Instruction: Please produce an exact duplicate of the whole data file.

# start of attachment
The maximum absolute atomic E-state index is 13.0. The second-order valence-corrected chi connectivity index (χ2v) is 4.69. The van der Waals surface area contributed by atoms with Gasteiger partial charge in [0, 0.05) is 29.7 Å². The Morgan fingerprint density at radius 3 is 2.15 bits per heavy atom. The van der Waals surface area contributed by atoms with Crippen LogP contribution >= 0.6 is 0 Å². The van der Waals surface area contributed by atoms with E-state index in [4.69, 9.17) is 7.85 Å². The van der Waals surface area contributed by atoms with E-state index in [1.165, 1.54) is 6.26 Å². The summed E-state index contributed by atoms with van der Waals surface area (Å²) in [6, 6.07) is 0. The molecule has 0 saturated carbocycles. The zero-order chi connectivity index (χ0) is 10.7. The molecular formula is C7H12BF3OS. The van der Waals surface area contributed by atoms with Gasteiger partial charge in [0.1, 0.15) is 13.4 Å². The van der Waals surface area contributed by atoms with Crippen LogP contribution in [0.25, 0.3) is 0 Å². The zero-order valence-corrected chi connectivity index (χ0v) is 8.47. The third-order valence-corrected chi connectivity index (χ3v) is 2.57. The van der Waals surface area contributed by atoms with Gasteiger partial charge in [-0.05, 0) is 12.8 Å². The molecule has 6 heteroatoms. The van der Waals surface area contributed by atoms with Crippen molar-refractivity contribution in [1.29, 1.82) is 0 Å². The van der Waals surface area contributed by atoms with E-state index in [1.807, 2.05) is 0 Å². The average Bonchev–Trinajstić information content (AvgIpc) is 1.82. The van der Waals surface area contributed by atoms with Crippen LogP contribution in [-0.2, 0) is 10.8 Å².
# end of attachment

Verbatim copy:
The maximum absolute atomic E-state index is 13.0. The second-order valence-corrected chi connectivity index (χ2v) is 4.69. The van der Waals surface area contributed by atoms with Gasteiger partial charge in [0, 0.05) is 29.7 Å². The Morgan fingerprint density at radius 3 is 2.15 bits per heavy atom. The van der Waals surface area contributed by atoms with Crippen LogP contribution >= 0.6 is 0 Å². The van der Waals surface area contributed by atoms with E-state index in [4.69, 9.17) is 7.85 Å². The van der Waals surface area contributed by atoms with E-state index in [1.165, 1.54) is 6.26 Å². The summed E-state index contributed by atoms with van der Waals surface area (Å²) in [6, 6.07) is 0. The molecule has 0 saturated carbocycles. The zero-order chi connectivity index (χ0) is 10.7. The molecular formula is C7H12BF3OS. The van der Waals surface area contributed by atoms with Gasteiger partial charge in [0.1, 0.15) is 13.4 Å². The van der Waals surface area contributed by atoms with Crippen LogP contribution in [0.25, 0.3) is 0 Å². The zero-order valence-corrected chi connectivity index (χ0v) is 8.47. The third-order valence-corrected chi connectivity index (χ3v) is 2.57. The van der Waals surface area contributed by atoms with Gasteiger partial charge in [-0.05, 0) is 12.8 Å². The molecule has 6 heteroatoms. The van der Waals surface area contributed by atoms with Crippen molar-refractivity contribution in [1.29, 1.82) is 0 Å². The van der Waals surface area contributed by atoms with E-state index in [1.807, 2.05) is 0 Å². The average Bonchev–Trinajstić information content (AvgIpc) is 1.82. The van der Waals surface area contributed by atoms with Crippen LogP contribution in [-0.2, 0) is 10.8 Å².